Sequoia and Kings Canyon National Parks
Sequoia and Kings Canyon National Parks
Mazur R.,Sequoia and Kings Canyon National Parks |
Klimley A.P.,University of California at Davis |
Folger K.,Sequoia and Kings Canyon National Parks
Animal Biotelemetry | Year: 2013
Background: Sugar pine (Pinus lambertiana) seeds and oak (Quercus spp.) acorns are both important fall food sources for a variety of wildlife in the Sierra Nevada, but both have variable mast production and are in decline. Sugar pines are in decline due to white pine blister rust (Cronartium ribicola) infection and oaks are in decline due to fire exclusion and mule deer (Odocoileus hemionus) predation. To examine how a change in availability of seed and acorn crops from these trees could have a cascading effect on associated wildlife, we studied their relationship to black bear (Ursus americanus) fall ranges in Sequoia National Park, California. The distribution of seed-bearing sugar pines overlaps with the bears' summer range, whereas acorn-bearing oaks occur at lower elevations. We used GPS collars and field observations to collect location data on ten wild, adult, female bears during the summer and fall of both 2005 and 2006, and then compared these data on habitat use with the Park's vegetation map of available habitat. Results: Our results indicate that the inter-annual variability in the availability of these natural foods is closely related to the seasonal ranges of black bears. In the fall of 2005, when blue and black oak acorns were scarce but other acorns were abundant, bears remained within their summer ranges to feed on sugar pine seeds. In the fall of 2006, when blue oak acorns were abundant, bears shifted out of their summer ranges to feed on acorns and forego sugar pine seeds, even though the seeds were more abundant than in 2005. Incidents between humans and black bears were highest in 2006 while bears were moving between their summer ranges and the oak belt. Conclusion: In the fall, black bears make heavy use of both sugar pines and oaks. Although they prefer acorns to sugar pine seeds, the loss of either food source would lead to an increased dependence on the other. When both are unavailable due to continued decline or simultaneously low mast crops, an increase in human-bear incidents is likely. © 2013 Mazur et al.
News Article | December 22, 2015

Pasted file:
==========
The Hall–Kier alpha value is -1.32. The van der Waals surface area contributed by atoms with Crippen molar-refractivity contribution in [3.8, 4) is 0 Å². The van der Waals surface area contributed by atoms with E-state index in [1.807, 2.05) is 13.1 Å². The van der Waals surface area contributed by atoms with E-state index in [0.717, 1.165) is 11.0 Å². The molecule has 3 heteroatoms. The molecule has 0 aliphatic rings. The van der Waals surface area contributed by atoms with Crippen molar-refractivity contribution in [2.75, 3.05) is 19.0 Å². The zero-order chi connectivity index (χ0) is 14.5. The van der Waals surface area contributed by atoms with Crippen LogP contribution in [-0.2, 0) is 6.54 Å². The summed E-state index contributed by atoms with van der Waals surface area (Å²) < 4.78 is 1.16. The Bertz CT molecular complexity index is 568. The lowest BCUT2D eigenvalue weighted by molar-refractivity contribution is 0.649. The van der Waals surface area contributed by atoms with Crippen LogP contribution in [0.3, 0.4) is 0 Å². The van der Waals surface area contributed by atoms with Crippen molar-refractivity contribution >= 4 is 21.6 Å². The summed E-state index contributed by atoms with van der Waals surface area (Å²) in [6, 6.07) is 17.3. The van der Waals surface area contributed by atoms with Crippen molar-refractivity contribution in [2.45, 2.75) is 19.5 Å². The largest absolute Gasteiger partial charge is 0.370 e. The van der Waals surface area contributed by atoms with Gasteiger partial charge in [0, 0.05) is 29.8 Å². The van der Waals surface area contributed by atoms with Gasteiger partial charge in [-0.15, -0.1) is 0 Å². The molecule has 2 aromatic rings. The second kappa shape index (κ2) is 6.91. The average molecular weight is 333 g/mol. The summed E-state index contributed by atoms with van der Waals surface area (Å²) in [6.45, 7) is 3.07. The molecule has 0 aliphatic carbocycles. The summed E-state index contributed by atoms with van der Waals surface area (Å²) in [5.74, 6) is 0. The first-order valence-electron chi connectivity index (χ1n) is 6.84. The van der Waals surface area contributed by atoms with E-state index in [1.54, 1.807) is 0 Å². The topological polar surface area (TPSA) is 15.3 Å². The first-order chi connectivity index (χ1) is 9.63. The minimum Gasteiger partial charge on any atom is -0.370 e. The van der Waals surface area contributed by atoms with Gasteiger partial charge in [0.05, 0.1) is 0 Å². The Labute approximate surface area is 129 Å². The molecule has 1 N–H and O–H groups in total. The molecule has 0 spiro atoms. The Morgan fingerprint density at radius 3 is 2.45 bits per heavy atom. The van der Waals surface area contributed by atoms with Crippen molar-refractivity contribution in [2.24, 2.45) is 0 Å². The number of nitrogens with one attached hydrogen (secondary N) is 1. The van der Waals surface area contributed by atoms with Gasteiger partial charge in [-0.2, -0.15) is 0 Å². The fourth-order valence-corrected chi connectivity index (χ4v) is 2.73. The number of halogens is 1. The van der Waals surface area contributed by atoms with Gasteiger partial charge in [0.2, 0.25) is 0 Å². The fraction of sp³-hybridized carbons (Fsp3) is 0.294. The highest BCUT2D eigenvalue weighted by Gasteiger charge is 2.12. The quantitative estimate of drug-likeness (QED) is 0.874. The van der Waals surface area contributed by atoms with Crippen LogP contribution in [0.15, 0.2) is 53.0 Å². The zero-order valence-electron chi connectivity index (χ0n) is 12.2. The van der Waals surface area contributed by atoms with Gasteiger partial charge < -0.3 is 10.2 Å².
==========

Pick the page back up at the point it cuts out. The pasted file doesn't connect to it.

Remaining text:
Though historically abundant, mountain yellow-legged frogs have been extirpated from more than 92 percent of their geographic ranges—high-elevation aquatic habitats—with many of the remaining populations depleted. Declines were first recognized during the 1970s and have accelerated markedly since the 1990s. Both species of mountain yellow-legged frogs (Rana muscosa and Rana sierra) are listed as endangered under the U.S. Endangered Species Act. "The change in frog abundance over the course of the 25 years that I have been working on them is just incredible," said biologist Roland Knapp of UCSB's Sierra Nevada Aquatic Research Lab, the campus-run natural reserve and research station in Mammoth Lakes. "Places that we've gone to for years and years and seen thousands of frogs are now completely without frogs. That's a dramatic change at every level—ecologically, in terms of people's interaction with that animal, the effect of that animal on the food web and the landscape. It's just an incredibly dramatic and challenging transformation of that landscape." A major culprit in the frogs' dwindling numbers is a deadly fungal disease called chytridiomycosis (chytrid). The highly infectious chytrid has caused more than 200 species of frogs and salamanders to become extinct within the last 15 years. "Every continent that has amphibians has the disease," Knapp said. "It has spread around the world very quickly." Concern about chytrid and its disturbing impact on the frogs sparked the unique collaboration between UCSB, the National Park Service, the U.S. Fish and Wildlife Service and San Francisco and Oakland zoos. "Mountain yellow-legged frogs are getting hammered by non-native trout and disease, and urgent intervention was needed to keep two populations in Sequoia and Kings Canyon National Parks from disappearing," said Danny Boiano, an aquatic ecologist at Sequoia and Kings Canyon National Parks. "The National Park Service is fortunate to partner with Oakland and San Francisco zoos on this project; along with several agencies and universities, we are all striving to recover these iconic endangered species." National Park Service biologists in August collected and emergency evacuated critically endangered tadpoles from remote locations in Sequoia and Kings Canyon National Parks in the high Sierra. The tadpoles were airlifted out by helicopter and delivered to zoo biologists in Three Rivers, who made a four-hour drive with 270 tadpoles to the Bay Area, where the rare animals are now housed in quarantine at both Oakland Zoo and San Francisco Zoo. The tadpoles have successfully morphed into healthy mountain yellow-legged frogs. Now zookeepers are specially treating the amphibians for chytrid with a special type of bath that helps their bodies resist the deadly disease. "We have developed, in collaboration with UC Santa Barbara and researchers working on this project, an experiment to try and immunize these frogs," said Jessie Bushell, director of conservation at San Francisco Zoo. "The zoos re-infect the frogs short-term with chytrid, let them build up a minor infection, monitor them and then treat them aggressively. Over a course of several months of this treatment, the frogs appear to develop a resistance to chytrid. And that is key to making sure the populations we're putting back out in the wild have a chance at survival." In addition to the baths, San Francisco and Oakland zoos are "head-starting" the tiny juveniles, raising them into healthy frogs better-equipped to survive predators and chytrid when they are released back into the wild. "Head-starting allows us to introduce many more adult frogs that are disease-resistant," said Boiano. "Instead of 200 frogs in 20 years, we may give those populations 200 frogs in one year." Said Steven Detwiler, a senior scientist with the U.S. Fish and Wildlife Service Sacramento Office, which helped coordinate the effort to save them: "If this emergency salvage hadn't occurred, considerably more than 90 percent of these individuals might not have survived, and we'd [potentially] lose both of these critical populations." The joint endeavor to save a native California species and give it legs to thrive and repopulate in the wild hopes ultimately to see flourishing frogs in healthy habitats. If program efforts continue as planned, the goal is to release the yellow-legged frogs in Sequoia and Kings Canyon National Parks in the summer of 2016. "Oakland Zoo and San Francisco Zoo are committed to helping save these frogs, a California heritage species, a local animal that lives just a few hours away in the Sierra Nevada," said Victor Alm, zoological manager at Oakland Zoo. Mountain yellow-legged frogs in the Sierra Nevada occur between the headwaters of the Feather River and the headwaters of the Kern River. Rana sierrae occupies the northern and central Sierra Nevada south to the vicinity of Mather Pass (Fresno County), whereas Rana muscosa occupies the Sierra Nevada south of this area.